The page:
When I started Live Simply, our family had wholeheartedly embraced Nourishing Traditions (a phenomenal book which I highly recommend reading). Along with consuming good fats in a well-balanced diet, Sally Fallon strongly encourages soaking, sprouting, or souring grains before they are consumed. It’s because of this recommendation that many of my first recipes on Live Simply were soaked (such as this pancake recipe).
Over the last six months, I’ve moved away from soaking or sprouting all of our grains to just using plain ol’ non-soaked grains. I believe soaking, sprouting, and souring are excellent for digestion, but these practices started to consume me. Creating soaked recipes can be incredibly time-consuming and often hit or miss which means lots of time in the kitchen and a ton of failed results.
I’m learning the art of balance once again. The art of cooking from scratch with wholesome ingredients and techniques, but not letting food and its preparation consume me in a way that’s stressful or worrisome. You’ll still find me soaking, souring, or sprouting my grains from time to time, but I’ve also embraced using plain ol’ grains and flour.
Simple real food is not about embracing by an ideology that bogs one down, but rather finding enjoyment and pleasure in the art of good, real food prepared by loving hands. An art which I’m once again learning to embrace by letting go of perfection and worrisome ideology.
After all this talk (thank you for letting me share), I’m sure you’re hungry and since we’re putting perfection behind, I know you’ll love a non-soaked, sprouted, or soured muffin complete with the flavors of a fall: pumpkin and warm spices. I’ll pour you another latte; stay, sit, and let’s enjoy a pumpkin muffin together prepared with love and wholesome ingredients.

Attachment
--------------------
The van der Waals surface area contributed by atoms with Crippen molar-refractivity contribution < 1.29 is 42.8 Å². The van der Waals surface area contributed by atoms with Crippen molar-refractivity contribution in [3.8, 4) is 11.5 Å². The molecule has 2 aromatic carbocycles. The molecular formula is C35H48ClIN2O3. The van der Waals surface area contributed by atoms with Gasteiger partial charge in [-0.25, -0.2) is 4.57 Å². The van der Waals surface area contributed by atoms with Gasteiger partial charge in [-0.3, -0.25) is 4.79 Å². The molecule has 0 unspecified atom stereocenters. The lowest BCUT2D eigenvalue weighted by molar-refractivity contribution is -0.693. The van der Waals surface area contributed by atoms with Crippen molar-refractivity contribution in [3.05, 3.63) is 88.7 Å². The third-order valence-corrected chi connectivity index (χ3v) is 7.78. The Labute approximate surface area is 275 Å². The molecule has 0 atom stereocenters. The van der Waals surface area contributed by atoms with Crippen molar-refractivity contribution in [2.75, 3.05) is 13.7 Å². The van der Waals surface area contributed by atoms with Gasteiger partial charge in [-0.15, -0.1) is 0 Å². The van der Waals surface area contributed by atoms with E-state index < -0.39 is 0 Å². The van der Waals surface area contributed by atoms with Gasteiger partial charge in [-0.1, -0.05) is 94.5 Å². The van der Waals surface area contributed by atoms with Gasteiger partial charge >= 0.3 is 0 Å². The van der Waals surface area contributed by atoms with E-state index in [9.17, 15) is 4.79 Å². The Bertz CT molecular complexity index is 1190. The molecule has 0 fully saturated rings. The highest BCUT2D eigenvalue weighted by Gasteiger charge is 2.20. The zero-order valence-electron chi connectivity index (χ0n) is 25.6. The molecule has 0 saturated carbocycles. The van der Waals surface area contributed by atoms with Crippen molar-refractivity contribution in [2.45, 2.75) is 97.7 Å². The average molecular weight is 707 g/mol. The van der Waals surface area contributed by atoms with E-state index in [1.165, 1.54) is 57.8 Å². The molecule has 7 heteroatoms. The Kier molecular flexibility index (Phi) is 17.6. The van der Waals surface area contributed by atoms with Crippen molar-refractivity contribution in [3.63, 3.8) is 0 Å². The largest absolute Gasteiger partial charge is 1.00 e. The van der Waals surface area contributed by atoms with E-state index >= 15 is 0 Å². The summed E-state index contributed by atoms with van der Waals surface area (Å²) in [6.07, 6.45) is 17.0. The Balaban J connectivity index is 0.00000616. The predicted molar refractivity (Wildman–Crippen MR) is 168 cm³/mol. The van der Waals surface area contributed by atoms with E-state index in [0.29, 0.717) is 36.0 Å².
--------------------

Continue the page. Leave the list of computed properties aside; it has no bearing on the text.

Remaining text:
Whole Grain Pumpkin Muffins with Oat Streusel
I’m sure you’re hungry and since we’re putting perfection behind, I know you’ll love a non-soaked, sprouted, or soured muffin complete with the flavors of a fall: pumpkin and warm spices. I’ll pour you another latte; stay, sit, and let’s enjoy a pumpkin muffin together prepared with love and wholesome ingredients.
- 2 cups spelt flour or whole white wheat flour
- 1 tsp baking soda
- 1/2 tsp salt
- 1 TB pumpkin pie spice
- 3/4 cup pumpkin puree homemade or canned
- 1/2 cup honey
- 1/2 cup butter softened
- 1/4 cup unsweetened applesauce avoid applesauce with corn syrup or added sugar
- 1/3 cup whole milk
- 2 eggs beaten
- 1 tsp pure vanilla extract
Preheat the oven to 350F. Grease a muffin pan (I use coconut oil) or line with muffin liners.
In a medium-size bowl whisk together the dry ingredients: flour, baking soda, salt, and pumpkin pie spice. Set aside.
Using a stand-mixer (a hand-mixer or wooden spoon will also work), beat the butter and honey together until creamy. Stir in the applesauce, milk, eggs, and vanilla extract.
Stir the dry ingredients into the wet ingredients until combined. Spoon the batter into the muffin pan.
For the streusel top: In the dry ingredient bowl (now empty), place the butter, oats, flour, and sucanat. Using your hands work the mixture together until it's lumpy and the ingredients are combined. Place a small teaspoon (more or less) of streusel topping on each muffin.
Bake for 22-25 minutes, depending on size of the muffins.
Serve once cool or freeze for busy a morning or snack.